It is appropriate at this juncture to briefly reflect on how the non-linear pitch distribution across the CLC polarizing material hereof contributes to its super broad-band characteristics, as well as review some empirically gathered data to support its bandwidth superiority over prior art polarizing technology. With regard to this discussion, reference shall be made to the FIGS. 1-5 of the Drawings.

In FIG. 1, a comparison is made between a linear pitch distribution Pl(y′) and an exponential pitch distribution Pe(y′) expressed as a function of reduced distance, y′. The linear distribution is defined as:

P l(y′)=1+y′=1+y/d,  (1a)

whereas the exponential distribution is expressed as:

P e(y′)=exp[y′],  (1b)

respectively, where d is the film thickness. From this characteristic plot, it is clearly seen that the rate of change of pitch in the exponential function is much steeper than the rate of change of pitch in the linear function. For the same thickness, the band width of the polarizer in which the pitch follows an exponential distribution would be much broader than that of a polarizer having a pitch which is linearly distributed. In FIG. 2, this fact is shown by comparing the typical bandwidth of a polarizer of an illustrative embodiment of the present invention, with the bandwidth of prior art CLC polarizer technology.

In FIG. 2, the reflection spectrum of a prior art polarizer (represented by dashed line) was obtained using a circularly polarized light beam having a handedness that fits the helical sense of the polarizer. However, the spectrum of the circular polarizer of the present invention (represented by the solid line) was measured by using un-polarized light beam. An observation of FIG. 2 clearly shows that the bandwidth of the circular polarizer fabricated in accordance with the teachings of the present invention is over twice the extent of the bandwidth of the prior art circular polarizer, even though their overall thickness is same.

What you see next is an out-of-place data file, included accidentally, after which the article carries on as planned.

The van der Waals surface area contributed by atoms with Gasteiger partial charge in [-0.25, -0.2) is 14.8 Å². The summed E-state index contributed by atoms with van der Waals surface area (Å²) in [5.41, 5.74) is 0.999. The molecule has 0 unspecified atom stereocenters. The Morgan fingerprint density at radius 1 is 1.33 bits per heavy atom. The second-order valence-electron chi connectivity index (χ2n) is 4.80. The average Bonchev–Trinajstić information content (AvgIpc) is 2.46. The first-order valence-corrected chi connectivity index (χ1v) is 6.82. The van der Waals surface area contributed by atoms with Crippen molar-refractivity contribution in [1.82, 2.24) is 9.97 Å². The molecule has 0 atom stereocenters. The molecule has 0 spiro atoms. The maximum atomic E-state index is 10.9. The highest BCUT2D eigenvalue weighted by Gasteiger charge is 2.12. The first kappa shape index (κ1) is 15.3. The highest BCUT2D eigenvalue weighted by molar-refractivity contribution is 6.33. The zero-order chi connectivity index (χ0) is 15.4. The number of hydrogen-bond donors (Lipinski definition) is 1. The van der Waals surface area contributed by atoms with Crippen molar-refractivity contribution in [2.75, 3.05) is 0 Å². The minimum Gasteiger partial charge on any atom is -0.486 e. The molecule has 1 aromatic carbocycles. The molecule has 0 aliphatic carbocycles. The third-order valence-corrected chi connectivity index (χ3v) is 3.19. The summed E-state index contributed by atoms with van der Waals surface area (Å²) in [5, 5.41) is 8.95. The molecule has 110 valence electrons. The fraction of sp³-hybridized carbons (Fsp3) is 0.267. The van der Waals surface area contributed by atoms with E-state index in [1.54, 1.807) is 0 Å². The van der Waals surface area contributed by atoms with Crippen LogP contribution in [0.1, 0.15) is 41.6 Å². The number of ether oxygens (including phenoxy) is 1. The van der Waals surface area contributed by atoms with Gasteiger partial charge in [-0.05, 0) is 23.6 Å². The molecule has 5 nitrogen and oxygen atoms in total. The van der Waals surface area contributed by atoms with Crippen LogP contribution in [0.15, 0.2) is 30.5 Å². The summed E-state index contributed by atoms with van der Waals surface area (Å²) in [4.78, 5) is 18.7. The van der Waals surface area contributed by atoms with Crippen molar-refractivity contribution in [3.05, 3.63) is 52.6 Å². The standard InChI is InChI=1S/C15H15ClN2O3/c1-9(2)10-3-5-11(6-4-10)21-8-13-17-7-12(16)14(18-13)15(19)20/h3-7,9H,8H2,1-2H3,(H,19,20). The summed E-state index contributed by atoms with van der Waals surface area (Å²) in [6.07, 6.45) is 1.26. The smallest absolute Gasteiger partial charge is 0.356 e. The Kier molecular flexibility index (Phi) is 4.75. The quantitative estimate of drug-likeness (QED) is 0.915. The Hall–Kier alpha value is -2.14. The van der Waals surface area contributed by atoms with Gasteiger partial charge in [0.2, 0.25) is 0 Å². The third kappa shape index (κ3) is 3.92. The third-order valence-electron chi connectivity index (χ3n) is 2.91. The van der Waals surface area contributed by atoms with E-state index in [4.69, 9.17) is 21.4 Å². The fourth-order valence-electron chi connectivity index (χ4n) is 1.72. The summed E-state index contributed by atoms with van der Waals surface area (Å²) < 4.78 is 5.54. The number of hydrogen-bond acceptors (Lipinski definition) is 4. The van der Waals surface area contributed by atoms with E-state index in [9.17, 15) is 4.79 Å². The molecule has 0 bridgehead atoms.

In FIGS. 3 through 5, further support is provided for the fact that the non-linear pitch distribution across the CLC polarizing material hereof contributes to its super broad-band characteristics. In FIG. 3, a cross-sectional view of a layer or film of polymerizable CLC is shown, on which electromagnetic radiation like actinic or ultraviolet light, I0 is incident. Polymerizable CLC film 1 also includes a nematic liquid crystal and a photoinitiator. Radiation, indicated by 2, in the form of ultraviolet light has an intensity, I(x), at some position “x” inside CLC layer 1. Assuming an ultraviolet absorbent coefficient, the following equation (2) can be derived in a well known manner: